est scorers in intrasquad scrim-
Bankey expressed a captain's
outlook on his squad.
"The team has come around as
the teamwork has improved near
the end of the season. We're now
taking the good shots and making
the better passes.
"A lot of our troubles had to do
with inexperience. With eight
sophomores; there was little unity
left from previous years."
Disunity is a stronger deterrent
The faculty - student athletic
series in a variety of sports
commences for another year on
Monday night with basketball
games at 5:15 and 6:00 in the
And a Chance for Glory
Michigan, already destined to last place in the Big Ten, closes
out its 1966-67 basketball season today against Iowa at 1:30 p.m. in
Yost Field House.
"Although it's been a disappointing season according to the
won-lost record, the team has played hard. There have been. weak
spots, of course, but they've done some things well," says head coach
Dave Strack judiciously.
"Last year when the team g." in trouble, Cazzie was there to
throw in a basket. But this year there's no one to throw one in
the last minute, no one to take charge. And a leader is a must
for a winning team because the rest of the players can 'be re-
laxed," says former head coach Bill Perigo objectively.
"It's been a year of trial and error, a year of trying to find
out who could play. We'll still be trying hard to win today for the
University of Michigan, but there's really not that much incentive
"Is it not strange that desire should so many
years outlive performance."
left for the team," says sophomore guard Ken Maxey belatedly.
It's been a year where a lot of wrongs never quite added up
to a right.
A year of Michigan as the "born loser." A year when Dave Strack
would have won a season pass to Yost Field House in a Win-a-Trip-
But even today, in a game as anti-climactic as the electoral
college, the Wolverines harbor hopes of a last-game upset.
"Why not?" asks Strack. "In the last three years when we've
been first we've lost the last game of the season. Maybe this year
the whole pattern will be changed."
Iowa is a notorious away-from-home1loser but Hawkeyes still
envision a last-minute Big Ten title share.
"It's probably pretty foolish. But there's always a chance In-
diana and Purdue will lose, so we're very much concerned with beat-
ing Michigan," explains Iowa coach Ralph Miller.
Iowa drubbed Michigan 91-81 at Iowa City earlier this year.
Miller's forte is a pressing defense based on the old psych principle
that idleness is the opponent's workshop. "We keep'em busy," he
Sam Williams, the junior transfer hotshot for the Hawks, is the
third leading scorer in the Big Ten. An explosive performance today
could give him an outside chance at the title.
On a day for outside chances.
from winning than is excessive
The Tough Oiies
Michigan now stands, or lies,
at the bottom of the Big Ten with
two conference wins and 11 losses.
In the last four games which the
Wolverines have dropped, there
was a total margin of 12 points.
"When you lose by a 20- or 30-
point spread," laments Bankey,
''you tell yourself that you really
"But, boy, those last few!" he
groaned, with visions of. the drop-
ped pass or the last-second oppos-
ing basket obviously dancing in
Bankey then summed it up:
"A basketball team, more than
a football or baseball squad, has
got to get close. That takes time.
"You've got to learn how each
of the others lives and how he
thinks. In basketball, you must be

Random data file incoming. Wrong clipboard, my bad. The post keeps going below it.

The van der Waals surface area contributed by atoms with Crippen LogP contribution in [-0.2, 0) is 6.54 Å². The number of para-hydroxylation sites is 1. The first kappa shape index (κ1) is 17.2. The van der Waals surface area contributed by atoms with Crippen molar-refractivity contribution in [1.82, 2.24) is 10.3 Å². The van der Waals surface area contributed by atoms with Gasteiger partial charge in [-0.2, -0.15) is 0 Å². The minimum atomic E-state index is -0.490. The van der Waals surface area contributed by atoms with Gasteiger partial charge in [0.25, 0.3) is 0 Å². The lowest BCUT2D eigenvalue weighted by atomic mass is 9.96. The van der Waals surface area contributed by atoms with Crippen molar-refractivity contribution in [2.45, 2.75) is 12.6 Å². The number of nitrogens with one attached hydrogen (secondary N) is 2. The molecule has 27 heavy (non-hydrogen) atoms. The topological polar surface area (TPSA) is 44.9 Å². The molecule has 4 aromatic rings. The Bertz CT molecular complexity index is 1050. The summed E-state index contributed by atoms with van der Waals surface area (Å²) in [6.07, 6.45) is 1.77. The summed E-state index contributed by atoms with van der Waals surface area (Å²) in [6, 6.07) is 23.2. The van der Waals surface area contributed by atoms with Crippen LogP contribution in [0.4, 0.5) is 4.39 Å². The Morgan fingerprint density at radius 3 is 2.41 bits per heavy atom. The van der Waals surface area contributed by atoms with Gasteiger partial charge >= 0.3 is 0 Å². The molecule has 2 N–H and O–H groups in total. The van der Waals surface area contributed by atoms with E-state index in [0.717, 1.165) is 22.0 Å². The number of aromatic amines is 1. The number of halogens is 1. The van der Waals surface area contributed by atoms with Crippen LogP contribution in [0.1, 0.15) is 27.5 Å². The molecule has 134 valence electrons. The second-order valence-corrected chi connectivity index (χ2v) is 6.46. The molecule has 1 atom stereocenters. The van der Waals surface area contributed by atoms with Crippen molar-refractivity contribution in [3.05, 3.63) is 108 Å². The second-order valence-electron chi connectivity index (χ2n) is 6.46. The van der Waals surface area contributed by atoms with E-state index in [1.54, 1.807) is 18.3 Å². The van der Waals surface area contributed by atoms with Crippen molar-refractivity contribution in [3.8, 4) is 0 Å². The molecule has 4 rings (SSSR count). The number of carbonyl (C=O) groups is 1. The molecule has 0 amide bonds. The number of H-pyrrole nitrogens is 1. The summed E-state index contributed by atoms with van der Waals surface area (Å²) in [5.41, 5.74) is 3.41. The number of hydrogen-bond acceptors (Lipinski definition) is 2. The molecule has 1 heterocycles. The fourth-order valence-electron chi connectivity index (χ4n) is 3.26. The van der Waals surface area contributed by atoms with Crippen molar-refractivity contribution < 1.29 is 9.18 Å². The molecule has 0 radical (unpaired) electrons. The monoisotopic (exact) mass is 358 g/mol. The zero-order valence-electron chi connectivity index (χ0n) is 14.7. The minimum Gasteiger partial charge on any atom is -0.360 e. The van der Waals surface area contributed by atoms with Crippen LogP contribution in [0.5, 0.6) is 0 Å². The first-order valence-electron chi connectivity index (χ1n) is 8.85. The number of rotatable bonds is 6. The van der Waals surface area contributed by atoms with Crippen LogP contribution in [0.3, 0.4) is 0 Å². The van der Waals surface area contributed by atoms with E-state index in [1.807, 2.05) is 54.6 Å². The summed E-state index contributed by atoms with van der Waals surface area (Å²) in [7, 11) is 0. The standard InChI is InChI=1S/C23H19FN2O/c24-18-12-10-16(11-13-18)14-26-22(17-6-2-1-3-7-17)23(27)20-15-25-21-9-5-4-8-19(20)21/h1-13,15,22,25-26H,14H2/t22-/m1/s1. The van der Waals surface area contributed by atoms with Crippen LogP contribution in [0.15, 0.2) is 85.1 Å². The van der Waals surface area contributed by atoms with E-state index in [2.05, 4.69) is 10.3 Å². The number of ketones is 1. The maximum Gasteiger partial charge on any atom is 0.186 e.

friends with all of them."
But for Michigan, the '67 sea-
son is almost gone.
For Michigan, the seniors, Del-
zer, Dill, and Bankey, are almost
For Michigan, everything is al-
Everything but the future. z
A representative from the
Jervis B. Webb Company
will be on your campus
March 13, 1967
GRADUATING ENGINEERS; the opportunities are excellent for those
who desire a career in the Material Handling Industry, and are inter-
ested in diversification of training in all product areas from designing
to wherever your abilities carry you kn. this exciting industry.
AN EQUAL OPPORTUNITY EMPLOYER
(10) Dick Agnew (6'-5/") F (20) Bob Sullivan (6'-6")
(11) Ron Norman (6'-3") F (42) Dave McClellan (6'-4")
(15) Huston Breedlove (6'-51") C ( 4) Craig Dill (6'-10"'
(23) Gerry Jones (6'-4") G (24) Jim Pitts (6'-3")
(24) Chris Philips (6-3") G (3) Dennis Bankey (6'-1")
STRUGGLE TO THE END:
Indiana, MSU Face Fight
19-YEAR-OLD STU DENTS
for Transportation Specials
Phi Epsilon Pi
Indiana and Michigan State are
favored to win today, but not by
all that much'.
The two teams, tied at 9-4 on
top of the league, take comfort in
their home-court advantage be-
cause that is about the only secur-
ity they will have when the; Hoos-
iers take on Purdue and North-
western invades East Lansing (on
channel 4 at 4 p.m.).
And waiting in the wings is Iowa
which will travel to Yost Field
House with the knowledge that if
they beat Michigan while Indiana
and MSU falter, the conference
will have a three-way tie, and
they will get the NCAA bid. This
is because they last went to the
tournament in 1956, while Indiana'
went last in 1958, and State in
Like Black and White
In their attempt to play the
spoiler's role, the Boilermakers
and Wildcats, despite identical 7-6
records, are a study in contrasts.
Purdue tended to alternate wins
with losses all season, until they
turned on in their last several
games. Meanwhile, Northwestern
has almost fallen apart, losing five
of their last seven, although they
were at one time favored to win
the league championship.
Both teams should be tough for
the defenses of the league leaders;
Purdue tops the conference in
field goal percentage with a .465,
while Northwestern leads team
scoring with 90.2 points per game.
Meanwhile, Michigan State is
best defensively in the conference
with a 71.5 point-per-game allow-
ed average. And. their offensive
average has at last sneaked by the
defensive average, and is now at
71.9. The reason these two aver-
ages are still so close can be traced
back directly to the 81-59 pound-
in handed the Spartans by Mich-
igan in January. That game was
far and away the largest point
differential of the year between
State and its opponents.
The only other game today will
be Illinois at Wisconsin. Minnesota
and Ohio.State have already fin-
ished their schedules.
SATURDAY, MARCH 1 1
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SATURDAY, MARCH 11
ALL LOVIN' SPOONFUL ALBUMS
DO YOU BELIEVE IN MAGIC?
WHAT'S UP TIGER LILY?
BEST OF THE SPOONFUL!
SUNDAY, MARCH 12
AT THE "SOUTH U" STORE
ONE AFTERNOON ONLY
NOON TO SIX P.M.
STOP IN AND
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Big Ten Standings
Iowa at MICHIGAN
Northwestern at Michigan State
Purdue at Indiana
Illinois at Wisconsin
When You Must Keep Alert